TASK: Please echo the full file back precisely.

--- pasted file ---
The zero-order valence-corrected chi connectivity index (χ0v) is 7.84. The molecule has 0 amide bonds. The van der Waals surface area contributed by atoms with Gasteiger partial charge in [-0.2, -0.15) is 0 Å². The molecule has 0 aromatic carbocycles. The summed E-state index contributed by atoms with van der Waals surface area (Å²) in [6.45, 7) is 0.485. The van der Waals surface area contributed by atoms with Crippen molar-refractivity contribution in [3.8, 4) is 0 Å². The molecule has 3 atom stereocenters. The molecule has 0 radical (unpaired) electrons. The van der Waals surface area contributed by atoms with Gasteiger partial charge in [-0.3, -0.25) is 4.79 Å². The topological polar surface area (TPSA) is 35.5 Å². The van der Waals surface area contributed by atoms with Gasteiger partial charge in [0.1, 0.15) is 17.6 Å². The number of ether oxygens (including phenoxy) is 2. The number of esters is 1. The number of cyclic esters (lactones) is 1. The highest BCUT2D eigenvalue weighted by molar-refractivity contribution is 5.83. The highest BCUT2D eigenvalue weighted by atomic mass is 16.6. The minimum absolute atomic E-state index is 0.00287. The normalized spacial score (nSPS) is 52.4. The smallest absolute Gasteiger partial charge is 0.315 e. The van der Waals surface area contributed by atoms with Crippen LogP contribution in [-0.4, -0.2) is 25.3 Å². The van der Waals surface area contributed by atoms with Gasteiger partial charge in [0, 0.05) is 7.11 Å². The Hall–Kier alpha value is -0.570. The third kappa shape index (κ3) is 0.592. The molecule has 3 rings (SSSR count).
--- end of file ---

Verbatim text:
The zero-order valence-corrected chi connectivity index (χ0v) is 7.84. The molecule has 0 amide bonds. The van der Waals surface area contributed by atoms with Gasteiger partial charge in [-0.2, -0.15) is 0 Å². The molecule has 0 aromatic carbocycles. The summed E-state index contributed by atoms with van der Waals surface area (Å²) in [6.45, 7) is 0.485. The van der Waals surface area contributed by atoms with Crippen molar-refractivity contribution in [3.8, 4) is 0 Å². The molecule has 3 atom stereocenters. The molecule has 0 radical (unpaired) electrons. The van der Waals surface area contributed by atoms with Gasteiger partial charge in [-0.3, -0.25) is 4.79 Å². The topological polar surface area (TPSA) is 35.5 Å². The van der Waals surface area contributed by atoms with Gasteiger partial charge in [0.1, 0.15) is 17.6 Å². The number of ether oxygens (including phenoxy) is 2. The number of esters is 1. The number of cyclic esters (lactones) is 1. The highest BCUT2D eigenvalue weighted by molar-refractivity contribution is 5.83. The highest BCUT2D eigenvalue weighted by atomic mass is 16.6. The minimum absolute atomic E-state index is 0.00287. The normalized spacial score (nSPS) is 52.4. The smallest absolute Gasteiger partial charge is 0.315 e. The van der Waals surface area contributed by atoms with Crippen LogP contribution in [-0.4, -0.2) is 25.3 Å². The van der Waals surface area contributed by atoms with Gasteiger partial charge in [0, 0.05) is 7.11 Å². The Hall–Kier alpha value is -0.570. The third kappa shape index (κ3) is 0.592. The molecule has 3 rings (SSSR count).